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Indexing Capital Gains for Inflation Would Worsen Fiscal Challenges, Give Another Tax Cut to the Top

Republican lawmakers are considering “indexing” capital gains for inflation, a change that, like the 2017 tax law, would increase budget deficits, disproportionately benefit the very well-off, and create new opportunities for wealthy filers to avoid taxes by gaming the tax code.[1] Bills to index capital gains have been introduced in both the House and Senate, and House Ways and Means Chairman Kevin Brady has stated that he may add such a provision to the tax package that his committee will likely consider this month (dubbed “Tax Reform 2.0” by House Republican leaders).[2] Recent reports have also indicated that President Trump may direct the Treasury Department to issue a legally questionable regulation that would index capital gains for inflation, bypassing the legislative process altogether.[3]

Indexing capital gains for inflation would ultimately cost roughly $100 billion to $200 billion over ten years, Tax Policy Center (TPC) and Penn Wharton Budget Model (PWBM) estimates suggest. [4] The top 1 percent of households would receive an estimated 86 percent of the tax benefits, PWBM estimates.[5] (See Figure 1.)

Income taxes on capital gains are levied on the growth in the value of assets like stock since the owner purchased them and are usually triggered when the owner sells the asset. While short-term capital gains are taxed at the ordinary income tax rates that apply to salary and wages, gains on assets held longer than a year are taxed at the “long-term” capital gains rates, which are substantially lower:[6] the rates are zero percent (for most low- and middle-income households), 15 percent, and 20 percent (for the very highest-income households).

 The resulting cost would worsen budget deficits, with the benefits flowing overwhelmingly to the wealthiest households, while low- and moderate-income households would see virtually no benefit.The amount of capital gain upon which taxpayers face these rates is calculated without taking inflation into account, so some portion of the taxable capital gain reflects inflation instead of a real gain. Republican lawmakers in the House and Senate have introduced bills to exclude that portion from taxation; this would be accomplished by adjusting upward the purchase price (the basis) of the assets, using adjustments for inflation between the time that the asset was acquired and the time that it was sold.[7] Indexing capital gains for inflation thus would reduce the amount of capital gains subject to taxation, resulting in a tax cut for some households with capital gains, especially those who are affluent. The Trump Administration is apparently considering whether it can achieve the same result through regulation.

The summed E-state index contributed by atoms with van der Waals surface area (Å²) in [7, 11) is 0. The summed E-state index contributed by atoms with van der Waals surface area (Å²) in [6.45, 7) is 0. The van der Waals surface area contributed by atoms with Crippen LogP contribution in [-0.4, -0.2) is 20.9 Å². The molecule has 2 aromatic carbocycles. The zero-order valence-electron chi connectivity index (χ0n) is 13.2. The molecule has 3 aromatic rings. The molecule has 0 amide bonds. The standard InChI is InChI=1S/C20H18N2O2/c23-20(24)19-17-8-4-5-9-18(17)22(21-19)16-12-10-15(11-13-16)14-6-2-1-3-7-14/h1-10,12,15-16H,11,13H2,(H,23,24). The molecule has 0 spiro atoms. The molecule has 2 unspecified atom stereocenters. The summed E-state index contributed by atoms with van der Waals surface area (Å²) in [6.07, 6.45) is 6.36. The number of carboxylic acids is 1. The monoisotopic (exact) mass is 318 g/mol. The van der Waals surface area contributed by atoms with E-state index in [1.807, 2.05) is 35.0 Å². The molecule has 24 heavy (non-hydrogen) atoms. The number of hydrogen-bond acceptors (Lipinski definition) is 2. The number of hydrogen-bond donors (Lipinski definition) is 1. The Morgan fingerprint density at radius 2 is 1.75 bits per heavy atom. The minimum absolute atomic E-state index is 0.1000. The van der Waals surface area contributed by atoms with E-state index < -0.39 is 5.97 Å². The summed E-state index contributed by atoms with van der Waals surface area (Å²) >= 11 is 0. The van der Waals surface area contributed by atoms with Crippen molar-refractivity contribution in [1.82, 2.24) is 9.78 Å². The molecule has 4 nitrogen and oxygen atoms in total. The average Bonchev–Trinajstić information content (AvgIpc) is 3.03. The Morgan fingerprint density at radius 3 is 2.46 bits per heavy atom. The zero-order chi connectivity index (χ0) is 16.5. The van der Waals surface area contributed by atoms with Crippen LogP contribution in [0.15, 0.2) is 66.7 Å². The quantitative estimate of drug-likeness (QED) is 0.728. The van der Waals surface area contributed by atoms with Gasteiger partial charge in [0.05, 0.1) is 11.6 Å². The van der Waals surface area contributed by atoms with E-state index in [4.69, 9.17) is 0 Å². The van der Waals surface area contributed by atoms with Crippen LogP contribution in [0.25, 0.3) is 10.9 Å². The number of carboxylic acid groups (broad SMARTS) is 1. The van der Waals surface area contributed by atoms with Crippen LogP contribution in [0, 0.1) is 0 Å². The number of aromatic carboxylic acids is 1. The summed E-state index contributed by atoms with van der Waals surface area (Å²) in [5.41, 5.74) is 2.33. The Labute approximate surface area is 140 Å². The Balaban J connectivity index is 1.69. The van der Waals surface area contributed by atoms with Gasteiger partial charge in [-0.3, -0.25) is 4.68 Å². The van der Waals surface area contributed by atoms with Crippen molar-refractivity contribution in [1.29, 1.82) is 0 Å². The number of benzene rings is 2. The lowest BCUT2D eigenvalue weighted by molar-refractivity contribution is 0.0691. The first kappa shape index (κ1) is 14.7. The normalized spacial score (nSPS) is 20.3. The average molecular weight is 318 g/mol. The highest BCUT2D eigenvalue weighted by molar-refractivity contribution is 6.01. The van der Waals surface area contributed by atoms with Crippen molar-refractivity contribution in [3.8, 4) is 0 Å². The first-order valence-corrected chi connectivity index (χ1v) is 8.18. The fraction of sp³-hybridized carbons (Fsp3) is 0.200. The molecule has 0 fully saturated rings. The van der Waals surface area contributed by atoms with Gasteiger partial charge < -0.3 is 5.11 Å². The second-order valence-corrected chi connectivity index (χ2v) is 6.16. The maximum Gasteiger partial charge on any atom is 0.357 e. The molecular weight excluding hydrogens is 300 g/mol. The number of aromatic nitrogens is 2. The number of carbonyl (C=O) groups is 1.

Either way, the resulting cost would worsen budget deficits, with the benefits flowing overwhelmingly to the wealthiest households, while low- and moderate-income households would see virtually no benefit. It would create new opportunities for economically inefficient tax avoidance, and, contrary to proponents’ claims, would be unlikely to contribute to economic growth.

Plan Would Lose Much-Needed Revenue, Worsen Long-Term Fiscal Challenges

Indexing capital gains for inflation would ultimately lose roughly $100 billion to $200 billion in revenue over ten years, initial rough estimates from TPC and the PWBM suggest.[8] This would be in addition to the revenue losses from the 2017 tax law, which is projected to cost $1.9 trillion over ten years, and would be on top of Chairman Brady’s proposed permanent extension of the 2017 tax law’s individual tax provisions, which would cost $250 billion in 2027 alone.[9]

Assuming that indexing would apply to gains in the value of assets that accumulated before the legislation was enacted (i.e. “retroactively”), the cost of indexing would be roughly $100 billion to $200 billion over ten years, TPC and the PWBM estimate.[10] (This is almost certainly the way that indexing by regulation would have to be implemented.) Further, the estimates don’t try to account for increased specific tax-avoidance activity that indexing proposals could encourage.

Some approaches to indexing capital gains for inflation would mask part of the cost, as they are designed in a way that much of the cost shows up only outside the ten-year budget window that is used in estimating the official cost of legislation. For example, the PWBM estimates that if capital gains indexing were applied “prospectively” so that only the capital gains accumulated after the legislation’s effective date were indexed for inflation, the cost would be about $50 billion over the first ten years.[11] But that cost would grow as the years passed, as taxpayers sold more assets acquired after the effective date. Over time, a greater and greater share of capital gains would be indexed for inflation.[12]

The bills introduced in the Senate and House follow this route — they would index for inflation gains on assets acquired after the legislation went into effect.[13] Accordingly, they would cost less over the first ten years. But that cost would mount beyond the ten-year budget window as filers sold assets that they acquired after indexing had taken effect.